Smartphones are incredibly handy. With something small enough to fit in their pocket a person has access to geo-navigation, endless research, entertainment and communication. Our fascination with the screen and all its potential is at the center of much research. A Korean psychiatric researcher recently reported to a meeting of American psychiatrists that smartphone addiction can be linked to subscale mental health disorders.
Dr. Lee of Catholic University in Daegu, Korea told assembled psychiatrists that in his study of just under 200 teens and young adults, those with stronger Internet and smartphone addiction tendencies also showed more signs of mental health problems. Dr. Lee and his research team used an Internet addiction measurement tool devised in 2010 to rate each person’s level of addiction to the Internet or smartphone. Psychopathologies were based on a Youth Self Report created in Korea where smartphone use has exploded in recent years.
Huge Spike In Smartphone Use
Those using smartphones in Korea in 2009 numbered less than 500,000. By 2012 that number had soared to over 30 million. Korean government agencies have said that eight percent of the general population is addicted to the Internet or a smartphone. The percentage is slightly higher (around 10 percent) for addicted children and teens. Also, in 2010 only around 8 percent of older Korean teens (15-19 years) owned a smartphone but by 2012 a larger percentage of 67 percent had one.
The Stronger The Smartphone Addiction, The Greater The Signs Of Mental Illness Problems
The study found that the more a young person said they were addicted to smartphone use, the more apt they were to demonstrate signs of problems such as: anxiety, depression, withdrawal, attention deficits, sleep disturbances, delinquency, aggression, and poor problem solving. Other studies have also drawn a line between screen addictions (computer, tablet, smartphone) and depression.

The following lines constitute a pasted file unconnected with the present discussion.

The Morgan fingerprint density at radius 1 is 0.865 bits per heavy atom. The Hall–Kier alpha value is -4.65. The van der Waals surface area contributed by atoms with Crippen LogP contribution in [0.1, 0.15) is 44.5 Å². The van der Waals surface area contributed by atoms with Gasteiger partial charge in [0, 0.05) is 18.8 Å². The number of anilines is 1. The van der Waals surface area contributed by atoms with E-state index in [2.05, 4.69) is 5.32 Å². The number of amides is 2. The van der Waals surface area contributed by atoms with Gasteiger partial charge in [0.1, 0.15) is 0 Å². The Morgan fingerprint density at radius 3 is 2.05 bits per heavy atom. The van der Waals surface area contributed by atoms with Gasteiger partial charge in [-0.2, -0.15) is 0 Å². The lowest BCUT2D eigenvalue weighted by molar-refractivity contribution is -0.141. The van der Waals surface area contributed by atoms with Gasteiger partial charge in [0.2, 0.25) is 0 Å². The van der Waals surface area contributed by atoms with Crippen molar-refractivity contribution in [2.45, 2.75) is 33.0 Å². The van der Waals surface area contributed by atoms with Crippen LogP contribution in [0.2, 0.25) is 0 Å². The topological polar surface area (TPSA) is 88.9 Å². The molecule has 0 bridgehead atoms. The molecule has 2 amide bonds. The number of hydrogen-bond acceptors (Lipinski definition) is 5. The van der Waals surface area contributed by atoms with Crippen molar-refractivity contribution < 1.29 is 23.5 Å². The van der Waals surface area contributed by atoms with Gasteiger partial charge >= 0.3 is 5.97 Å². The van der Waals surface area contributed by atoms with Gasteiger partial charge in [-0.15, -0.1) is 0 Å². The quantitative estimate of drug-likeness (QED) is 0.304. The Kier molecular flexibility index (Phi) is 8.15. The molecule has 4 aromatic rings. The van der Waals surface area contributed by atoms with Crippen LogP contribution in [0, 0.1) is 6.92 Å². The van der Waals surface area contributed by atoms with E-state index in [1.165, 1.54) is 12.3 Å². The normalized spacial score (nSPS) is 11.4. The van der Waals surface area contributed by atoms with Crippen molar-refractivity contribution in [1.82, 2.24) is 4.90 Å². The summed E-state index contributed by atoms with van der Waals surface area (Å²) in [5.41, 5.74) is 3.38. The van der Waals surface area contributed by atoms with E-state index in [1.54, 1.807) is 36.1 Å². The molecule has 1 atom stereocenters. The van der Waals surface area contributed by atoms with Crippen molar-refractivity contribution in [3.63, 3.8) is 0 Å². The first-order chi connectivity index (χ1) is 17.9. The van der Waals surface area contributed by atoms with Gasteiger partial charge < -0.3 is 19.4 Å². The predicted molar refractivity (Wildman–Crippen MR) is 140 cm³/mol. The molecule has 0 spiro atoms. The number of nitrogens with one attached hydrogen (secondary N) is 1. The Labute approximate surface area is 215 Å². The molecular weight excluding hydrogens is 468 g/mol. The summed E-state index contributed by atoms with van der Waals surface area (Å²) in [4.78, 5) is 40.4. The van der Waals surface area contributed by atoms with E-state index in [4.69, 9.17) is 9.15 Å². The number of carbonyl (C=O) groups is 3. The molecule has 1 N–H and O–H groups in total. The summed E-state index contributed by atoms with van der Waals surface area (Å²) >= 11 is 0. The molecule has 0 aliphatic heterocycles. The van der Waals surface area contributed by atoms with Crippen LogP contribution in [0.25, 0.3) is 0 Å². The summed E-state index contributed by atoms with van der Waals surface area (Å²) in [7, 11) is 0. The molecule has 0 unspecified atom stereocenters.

Smartphone’s Effects On Academics
Koreans are concerned that children who once ran and played during school recesses now stare transfixed at tiny smartphone screens during the entire break instead. The country, which places heavy emphasis on academic achievement, also worries that preoccupation with smartphones may lead to poor school performance. Here in the U.S. some schools allow children and teens to keep smartphones with them during school hours and others make attempts to block their school-house use.
What Parents Need To Watch For With Kids’ Smartphone Use
In presenting to the American Psychiatric Association Dr. Lee was open in calling for more research with stricter controls. Meanwhile, if parents notice that their teen needs to take his/her smartphone with them into the restroom or keep it with them in bed at night this may be a signal of an addiction. Kids who demonstrate a high degree of anxiety when their smartphone is lost or taken away may also be waving a red flag. Dr. Lee did suggest a push for digital addiction screenings to become more standard given the physical and social ramifications of their overuse.
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